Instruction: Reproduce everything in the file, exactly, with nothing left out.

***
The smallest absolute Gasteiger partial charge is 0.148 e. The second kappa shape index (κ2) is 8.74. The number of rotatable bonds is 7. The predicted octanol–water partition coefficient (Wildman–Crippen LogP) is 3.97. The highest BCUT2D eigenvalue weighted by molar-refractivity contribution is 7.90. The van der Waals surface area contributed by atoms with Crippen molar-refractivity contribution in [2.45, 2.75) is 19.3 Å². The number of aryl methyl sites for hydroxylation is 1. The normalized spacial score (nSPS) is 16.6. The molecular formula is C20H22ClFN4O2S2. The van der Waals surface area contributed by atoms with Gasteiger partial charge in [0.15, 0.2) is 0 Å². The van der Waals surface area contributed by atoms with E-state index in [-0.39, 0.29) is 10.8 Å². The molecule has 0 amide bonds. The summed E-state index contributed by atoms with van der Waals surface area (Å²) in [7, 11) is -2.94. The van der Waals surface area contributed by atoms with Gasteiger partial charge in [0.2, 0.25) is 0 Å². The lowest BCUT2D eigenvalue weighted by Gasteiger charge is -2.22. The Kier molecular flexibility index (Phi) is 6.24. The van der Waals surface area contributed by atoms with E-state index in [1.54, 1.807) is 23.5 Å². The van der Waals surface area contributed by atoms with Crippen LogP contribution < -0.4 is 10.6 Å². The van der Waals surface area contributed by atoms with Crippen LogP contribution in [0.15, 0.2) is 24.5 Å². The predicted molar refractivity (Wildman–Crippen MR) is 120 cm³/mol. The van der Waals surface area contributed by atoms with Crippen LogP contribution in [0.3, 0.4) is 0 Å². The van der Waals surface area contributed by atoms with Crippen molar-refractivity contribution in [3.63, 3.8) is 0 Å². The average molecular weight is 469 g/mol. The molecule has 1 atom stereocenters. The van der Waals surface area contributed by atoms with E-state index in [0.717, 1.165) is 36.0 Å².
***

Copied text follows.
The smallest absolute Gasteiger partial charge is 0.148 e. The second kappa shape index (κ2) is 8.74. The number of rotatable bonds is 7. The predicted octanol–water partition coefficient (Wildman–Crippen LogP) is 3.97. The highest BCUT2D eigenvalue weighted by molar-refractivity contribution is 7.90. The van der Waals surface area contributed by atoms with Crippen molar-refractivity contribution in [2.45, 2.75) is 19.3 Å². The number of aryl methyl sites for hydroxylation is 1. The normalized spacial score (nSPS) is 16.6. The molecular formula is C20H22ClFN4O2S2. The van der Waals surface area contributed by atoms with Gasteiger partial charge in [0.15, 0.2) is 0 Å². The van der Waals surface area contributed by atoms with E-state index in [-0.39, 0.29) is 10.8 Å². The molecule has 0 amide bonds. The summed E-state index contributed by atoms with van der Waals surface area (Å²) in [7, 11) is -2.94. The van der Waals surface area contributed by atoms with Gasteiger partial charge in [0.2, 0.25) is 0 Å². The lowest BCUT2D eigenvalue weighted by Gasteiger charge is -2.22. The Kier molecular flexibility index (Phi) is 6.24. The van der Waals surface area contributed by atoms with E-state index in [1.54, 1.807) is 23.5 Å². The van der Waals surface area contributed by atoms with Crippen LogP contribution < -0.4 is 10.6 Å². The van der Waals surface area contributed by atoms with Crippen LogP contribution in [0.15, 0.2) is 24.5 Å². The predicted molar refractivity (Wildman–Crippen MR) is 120 cm³/mol. The van der Waals surface area contributed by atoms with Crippen LogP contribution in [0.3, 0.4) is 0 Å². The van der Waals surface area contributed by atoms with Crippen molar-refractivity contribution in [3.63, 3.8) is 0 Å². The average molecular weight is 469 g/mol. The molecule has 1 atom stereocenters. The van der Waals surface area contributed by atoms with E-state index in [0.717, 1.165) is 36.0 Å².